Publication Date

Spring 5-1-2015

Degree Type

Doctoral Project

Degree Name

Doctor of Nursing Practice (DNP)

Department

Nursing

First Advisor

Ruth Rosenblum, Chair

Second Advisor

Terea Giannetta

Third Advisor

Edsel Arce

Keywords

Pediatric, Medication non-adherence, MMAS, Juvenile arthritis

Abstract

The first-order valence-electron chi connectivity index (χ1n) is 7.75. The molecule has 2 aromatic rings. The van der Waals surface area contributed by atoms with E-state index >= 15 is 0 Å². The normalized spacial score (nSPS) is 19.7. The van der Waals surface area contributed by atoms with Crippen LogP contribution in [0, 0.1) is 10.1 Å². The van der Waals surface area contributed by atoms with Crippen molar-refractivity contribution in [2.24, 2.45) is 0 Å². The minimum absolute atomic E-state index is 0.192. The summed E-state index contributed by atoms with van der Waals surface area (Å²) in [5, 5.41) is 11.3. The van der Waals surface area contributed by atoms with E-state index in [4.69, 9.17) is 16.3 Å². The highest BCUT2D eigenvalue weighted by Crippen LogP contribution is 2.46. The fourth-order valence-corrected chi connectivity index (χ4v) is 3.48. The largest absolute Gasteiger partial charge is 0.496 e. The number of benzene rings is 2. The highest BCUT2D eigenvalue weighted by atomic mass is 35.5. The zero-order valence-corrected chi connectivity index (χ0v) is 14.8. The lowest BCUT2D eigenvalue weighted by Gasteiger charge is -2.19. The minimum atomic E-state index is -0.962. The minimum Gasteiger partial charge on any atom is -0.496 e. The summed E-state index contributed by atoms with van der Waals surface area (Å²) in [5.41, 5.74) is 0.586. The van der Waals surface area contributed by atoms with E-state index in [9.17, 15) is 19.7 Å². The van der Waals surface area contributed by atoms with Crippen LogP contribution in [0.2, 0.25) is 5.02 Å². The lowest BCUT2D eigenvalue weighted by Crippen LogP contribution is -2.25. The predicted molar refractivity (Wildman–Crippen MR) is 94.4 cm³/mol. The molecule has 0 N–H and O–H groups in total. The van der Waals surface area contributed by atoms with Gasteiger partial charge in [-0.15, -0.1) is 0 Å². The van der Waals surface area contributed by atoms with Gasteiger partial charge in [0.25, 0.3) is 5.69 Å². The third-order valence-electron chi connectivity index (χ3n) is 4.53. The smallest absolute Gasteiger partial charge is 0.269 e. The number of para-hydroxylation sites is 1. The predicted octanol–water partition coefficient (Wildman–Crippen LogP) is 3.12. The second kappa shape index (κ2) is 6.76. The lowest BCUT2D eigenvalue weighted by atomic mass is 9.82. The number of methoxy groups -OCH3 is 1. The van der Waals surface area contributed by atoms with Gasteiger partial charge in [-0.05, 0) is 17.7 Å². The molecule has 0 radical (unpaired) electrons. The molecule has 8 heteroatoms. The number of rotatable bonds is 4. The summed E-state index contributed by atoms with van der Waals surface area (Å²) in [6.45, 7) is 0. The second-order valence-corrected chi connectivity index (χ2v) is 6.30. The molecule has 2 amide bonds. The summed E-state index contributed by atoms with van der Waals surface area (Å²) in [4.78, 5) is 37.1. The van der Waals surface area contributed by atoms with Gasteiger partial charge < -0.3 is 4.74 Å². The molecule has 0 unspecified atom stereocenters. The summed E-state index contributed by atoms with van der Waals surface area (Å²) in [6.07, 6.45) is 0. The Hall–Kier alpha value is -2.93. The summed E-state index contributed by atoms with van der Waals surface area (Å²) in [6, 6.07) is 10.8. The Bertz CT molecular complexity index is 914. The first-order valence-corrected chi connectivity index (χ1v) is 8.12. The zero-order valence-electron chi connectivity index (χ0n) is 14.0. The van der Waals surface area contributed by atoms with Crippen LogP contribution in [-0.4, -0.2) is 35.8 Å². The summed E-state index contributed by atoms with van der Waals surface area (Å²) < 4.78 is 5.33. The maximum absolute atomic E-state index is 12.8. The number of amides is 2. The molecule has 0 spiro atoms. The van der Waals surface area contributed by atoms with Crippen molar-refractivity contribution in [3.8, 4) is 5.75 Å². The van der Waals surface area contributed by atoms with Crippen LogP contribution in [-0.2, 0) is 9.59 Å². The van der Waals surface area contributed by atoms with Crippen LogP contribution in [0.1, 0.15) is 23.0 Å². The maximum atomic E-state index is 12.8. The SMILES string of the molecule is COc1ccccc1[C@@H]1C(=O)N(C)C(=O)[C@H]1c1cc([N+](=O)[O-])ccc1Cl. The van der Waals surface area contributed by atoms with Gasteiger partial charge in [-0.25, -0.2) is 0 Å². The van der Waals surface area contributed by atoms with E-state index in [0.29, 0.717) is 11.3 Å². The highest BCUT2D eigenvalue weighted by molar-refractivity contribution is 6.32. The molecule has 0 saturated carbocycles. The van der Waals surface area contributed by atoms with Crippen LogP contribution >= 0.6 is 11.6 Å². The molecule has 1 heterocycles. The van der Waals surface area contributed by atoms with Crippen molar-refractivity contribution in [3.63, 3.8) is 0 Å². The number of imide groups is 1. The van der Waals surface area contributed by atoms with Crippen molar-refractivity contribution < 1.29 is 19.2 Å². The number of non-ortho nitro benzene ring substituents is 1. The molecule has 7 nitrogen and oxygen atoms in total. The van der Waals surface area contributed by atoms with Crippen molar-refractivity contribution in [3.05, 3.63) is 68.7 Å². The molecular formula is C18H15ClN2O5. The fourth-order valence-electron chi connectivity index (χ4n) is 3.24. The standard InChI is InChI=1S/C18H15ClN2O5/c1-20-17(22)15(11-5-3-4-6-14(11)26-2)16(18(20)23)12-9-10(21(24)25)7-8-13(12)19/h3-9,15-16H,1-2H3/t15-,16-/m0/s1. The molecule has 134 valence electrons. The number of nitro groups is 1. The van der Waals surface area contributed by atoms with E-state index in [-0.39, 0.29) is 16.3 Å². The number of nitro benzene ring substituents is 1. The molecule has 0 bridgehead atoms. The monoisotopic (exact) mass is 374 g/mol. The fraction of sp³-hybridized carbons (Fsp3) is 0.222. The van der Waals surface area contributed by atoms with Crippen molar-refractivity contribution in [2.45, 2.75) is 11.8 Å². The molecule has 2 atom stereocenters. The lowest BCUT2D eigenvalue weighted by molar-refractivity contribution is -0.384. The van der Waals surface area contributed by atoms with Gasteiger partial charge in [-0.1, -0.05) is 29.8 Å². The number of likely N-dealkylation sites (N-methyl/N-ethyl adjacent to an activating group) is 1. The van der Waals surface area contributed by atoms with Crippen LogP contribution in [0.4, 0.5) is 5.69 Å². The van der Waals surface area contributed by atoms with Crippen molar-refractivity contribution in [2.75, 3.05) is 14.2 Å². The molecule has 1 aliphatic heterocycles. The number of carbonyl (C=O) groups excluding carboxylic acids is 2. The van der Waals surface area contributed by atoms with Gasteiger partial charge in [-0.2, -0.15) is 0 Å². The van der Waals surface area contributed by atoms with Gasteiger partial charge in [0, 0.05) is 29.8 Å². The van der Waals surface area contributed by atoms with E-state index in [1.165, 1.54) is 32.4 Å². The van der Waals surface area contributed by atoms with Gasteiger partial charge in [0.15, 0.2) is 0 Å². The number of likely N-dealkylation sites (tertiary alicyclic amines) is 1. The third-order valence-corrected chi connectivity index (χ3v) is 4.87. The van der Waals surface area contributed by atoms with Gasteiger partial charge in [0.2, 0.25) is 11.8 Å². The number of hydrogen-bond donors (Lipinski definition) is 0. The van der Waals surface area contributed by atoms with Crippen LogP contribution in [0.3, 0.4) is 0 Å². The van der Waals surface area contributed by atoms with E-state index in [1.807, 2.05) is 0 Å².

Purpose: The purpose of this study was to identify factors that correlate with medication non-adherence in teens diagnosed with juvenile arthritis. Background: The impact of medication non-adherence often begins in childhood where children depend and learn from their care-givers how to manage their health. Children with chronic disorders are among those at risk for a higher medication non-adherence. Juvenile arthritis (JA) is a chronic childhood disorder where often medication non-adherence is an issue. Methodology: This was a mixed-method qualitative and quantitative pilot study. Teens between the ages of 11 – 17 years, with juvenile arthritis were asked to volunteer in this study. Their medication adherence score were measured utilizing a Modified Medication Adherence Scale (MMAS). The second survey was to assess the patient’s knowledge of their medication and was called the open-ended questionnaire. Fisher’s exact test was used to determine if there was a statistical relationship between age, gender and ethnicity with their Modified Medication Adherence Score (MMAS). Knowledge comprehension of their medication’s action was then compared to medication adherence scores. Results: Results varied as some patients scored lowered on their MMAS, but were knowledgeable about the action of their medication. The highest factor for all age groups, genders and ethnicity were forgetfulness. There were inherent limitations in this study as results were varied, subjective and skewed. Conclusions: Based on this study, teens between the ages of 16-17 years of age scored higher in medication adherence. Gender and ethnicity were not shown to have a statistical relationship in their medication adherence scores. Forgetfulness was the common factor identified in medication non-adherence, while medication knowledge was not a factor in medication adherence scores.

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